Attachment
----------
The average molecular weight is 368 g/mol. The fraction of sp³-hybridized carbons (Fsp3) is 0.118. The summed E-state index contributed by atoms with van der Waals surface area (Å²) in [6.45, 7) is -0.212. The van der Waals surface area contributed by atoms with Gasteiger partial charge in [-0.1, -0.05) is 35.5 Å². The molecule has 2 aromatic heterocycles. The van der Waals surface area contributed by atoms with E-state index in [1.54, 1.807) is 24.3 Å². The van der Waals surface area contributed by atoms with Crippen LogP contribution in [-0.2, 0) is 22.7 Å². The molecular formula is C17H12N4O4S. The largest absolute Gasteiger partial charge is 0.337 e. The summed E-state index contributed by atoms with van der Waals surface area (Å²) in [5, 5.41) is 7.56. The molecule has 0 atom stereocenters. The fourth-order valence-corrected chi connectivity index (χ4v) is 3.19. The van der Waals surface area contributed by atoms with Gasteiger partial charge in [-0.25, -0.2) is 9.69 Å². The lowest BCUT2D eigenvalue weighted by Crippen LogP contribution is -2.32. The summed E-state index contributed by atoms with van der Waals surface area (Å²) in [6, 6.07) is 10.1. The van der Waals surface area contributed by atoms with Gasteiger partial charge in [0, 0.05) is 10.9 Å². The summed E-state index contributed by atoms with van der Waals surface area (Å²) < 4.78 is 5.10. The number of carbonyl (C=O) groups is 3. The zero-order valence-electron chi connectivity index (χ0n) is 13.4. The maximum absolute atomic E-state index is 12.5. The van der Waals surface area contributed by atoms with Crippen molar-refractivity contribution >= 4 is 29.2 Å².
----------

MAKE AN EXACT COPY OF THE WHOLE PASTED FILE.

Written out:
The average molecular weight is 368 g/mol. The fraction of sp³-hybridized carbons (Fsp3) is 0.118. The summed E-state index contributed by atoms with van der Waals surface area (Å²) in [6.45, 7) is -0.212. The van der Waals surface area contributed by atoms with Gasteiger partial charge in [-0.1, -0.05) is 35.5 Å². The molecule has 2 aromatic heterocycles. The van der Waals surface area contributed by atoms with E-state index in [1.54, 1.807) is 24.3 Å². The van der Waals surface area contributed by atoms with Crippen LogP contribution in [-0.2, 0) is 22.7 Å². The molecular formula is C17H12N4O4S. The largest absolute Gasteiger partial charge is 0.337 e. The summed E-state index contributed by atoms with van der Waals surface area (Å²) in [5, 5.41) is 7.56. The molecule has 0 atom stereocenters. The fourth-order valence-corrected chi connectivity index (χ4v) is 3.19. The van der Waals surface area contributed by atoms with Gasteiger partial charge in [-0.25, -0.2) is 9.69 Å². The lowest BCUT2D eigenvalue weighted by Crippen LogP contribution is -2.32. The summed E-state index contributed by atoms with van der Waals surface area (Å²) in [6, 6.07) is 10.1. The van der Waals surface area contributed by atoms with Gasteiger partial charge in [0, 0.05) is 10.9 Å². The summed E-state index contributed by atoms with van der Waals surface area (Å²) < 4.78 is 5.10. The number of carbonyl (C=O) groups is 3. The zero-order valence-electron chi connectivity index (χ0n) is 13.4. The maximum absolute atomic E-state index is 12.5. The van der Waals surface area contributed by atoms with Crippen molar-refractivity contribution >= 4 is 29.2 Å².